We have developed a new organocatalytic intramolecular cyclopropanation reaction that forms synthetically versatile [n.1.0]-bicycloalkanes using a nucleophilic tertiary amine catalyst.

The synthesis of these bicycloalkanes is most commonly carried out by inter- or intramolecular metal catalyzed carbene transfer of diazo-compounds to electron rich alkenes (eqn. 1). Other than these methods there are few general alternatives to form [n.1.0]-bicycloalkenes. [n.1.0]-Bicycloalkanes offer many exciting applications in complex molecule synthesis due to the high levels of stereochemistry and latent reactivity inherent within their structure. Therefore, new complementary methods for their catalytic enantioselective synthesis are very important. We have identified an interesting organocatalytic intramolecular cyclopropanation process that is stereoselective and produces highly functionalized bicycloalkanes containing three stereocentres, two rings and three levels of orthogonal functionality in a single step from linear building blocks (Scheme 1, eqn. 2).

Methods for Catalytic Intramolecular Cylcopropanation

In this approach an α-chloroketone with a tethered electron deficient alkene reacts through a catalytically generated ammonium ylide to form the bicyclic structure 2(Scheme 1, eqn. 2). This organocatalytic strategy precludes the use of highly sensitive diazo compounds. It should also offer a wider substrate scope due to compatibility with the metal-free catalyst, and produce bicycloalkanes with higher levels of functionality. Furthermore, there are many readily available chiral tertiary amines from which an enantioselective process can be developed.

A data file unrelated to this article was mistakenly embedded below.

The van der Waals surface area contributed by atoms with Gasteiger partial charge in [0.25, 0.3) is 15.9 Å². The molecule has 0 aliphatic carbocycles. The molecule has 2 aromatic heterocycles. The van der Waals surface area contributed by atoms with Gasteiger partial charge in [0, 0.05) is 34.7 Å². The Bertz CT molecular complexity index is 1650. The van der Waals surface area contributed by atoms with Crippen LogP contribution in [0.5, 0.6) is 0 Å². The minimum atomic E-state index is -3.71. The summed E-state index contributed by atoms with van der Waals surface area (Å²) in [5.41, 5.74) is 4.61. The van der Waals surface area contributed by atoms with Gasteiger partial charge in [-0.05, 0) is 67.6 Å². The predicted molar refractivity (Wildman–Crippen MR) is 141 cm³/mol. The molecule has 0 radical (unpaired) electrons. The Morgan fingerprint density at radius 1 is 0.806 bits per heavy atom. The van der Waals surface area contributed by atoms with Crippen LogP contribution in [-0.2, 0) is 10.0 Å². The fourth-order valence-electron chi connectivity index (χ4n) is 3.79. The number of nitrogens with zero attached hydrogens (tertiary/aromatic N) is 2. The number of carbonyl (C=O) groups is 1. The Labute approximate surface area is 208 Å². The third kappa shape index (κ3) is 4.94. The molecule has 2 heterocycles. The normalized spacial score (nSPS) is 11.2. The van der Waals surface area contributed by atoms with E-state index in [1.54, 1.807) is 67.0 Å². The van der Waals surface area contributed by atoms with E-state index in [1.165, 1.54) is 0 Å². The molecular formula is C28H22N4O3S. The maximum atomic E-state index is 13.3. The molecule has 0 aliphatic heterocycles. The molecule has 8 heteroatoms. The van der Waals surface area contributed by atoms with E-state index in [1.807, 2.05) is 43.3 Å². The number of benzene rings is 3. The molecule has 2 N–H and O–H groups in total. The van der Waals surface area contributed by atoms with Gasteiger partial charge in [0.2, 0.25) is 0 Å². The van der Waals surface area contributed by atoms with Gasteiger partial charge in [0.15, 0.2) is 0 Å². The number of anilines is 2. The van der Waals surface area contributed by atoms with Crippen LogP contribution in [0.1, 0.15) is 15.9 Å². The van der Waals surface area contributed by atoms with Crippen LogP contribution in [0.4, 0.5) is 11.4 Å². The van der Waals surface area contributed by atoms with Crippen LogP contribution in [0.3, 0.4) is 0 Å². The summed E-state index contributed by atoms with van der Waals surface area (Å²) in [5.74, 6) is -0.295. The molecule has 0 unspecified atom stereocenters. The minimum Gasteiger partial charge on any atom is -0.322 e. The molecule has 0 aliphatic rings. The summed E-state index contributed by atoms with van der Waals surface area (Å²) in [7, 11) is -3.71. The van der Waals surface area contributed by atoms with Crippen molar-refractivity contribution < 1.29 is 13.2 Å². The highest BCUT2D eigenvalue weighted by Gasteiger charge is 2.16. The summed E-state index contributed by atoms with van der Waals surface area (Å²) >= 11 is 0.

Proposed Catalytic Cycle

A proposed catalytic cycle is shown in Scheme 2. The amine catalyst I displaces the chloride in 1 giving the quaternary ammonium salt II. Deprotonation forms the ammonium ylide III and intramolecular conjugate addition forms IV and finally the bicycloalkane 2 is generated through displacement of the ammonium group, concurrently re-generating catalyst I.

The scope of this new reaction was broad when DABCO was used as the catalyst with excellent yields and diastereoselectivity for a variety of substrates. However, DABCO was selected as the catalyst because of structural similarity to the cinchona alkaloids making it a racemic model for an enantioselective reaction. On replacement of DABCO with chiral cinchona alkaloid catalyst the reaction produced the bicycloalkanes in good yield and excellent enantioselectivity (95%). Importantly both enantiomers are accessible using the pseudoenantiomeric quinine/quinidine catalysts. To the best of our knowledge this excellent result represents the first enantioselective organocatalytic intramolecular cyclopropantion reaction.


Enantioselective Organocatalytic Intramolecular Cyclopropanation

In summary, we have developed an organocatalytic intramolecular cyclopropanation reaction for the formation of synthetically versatile [n.1.0]-bicycloalkanes as single diastereoisomers. This powerful catalytic process effects the controlled formation of three stereocenters, two carbon-carbon bonds and two rings in a single transformation. The reaction is enantioselective with a catalytic amount of chiral amine and can form either enantiomer. We are currently exploring the scope of the catalytic enantioselective process and applications towards the synthesis of complex molecules.

References

  1. Angew. Chem., Int. Ed. 2004, 43, 2681.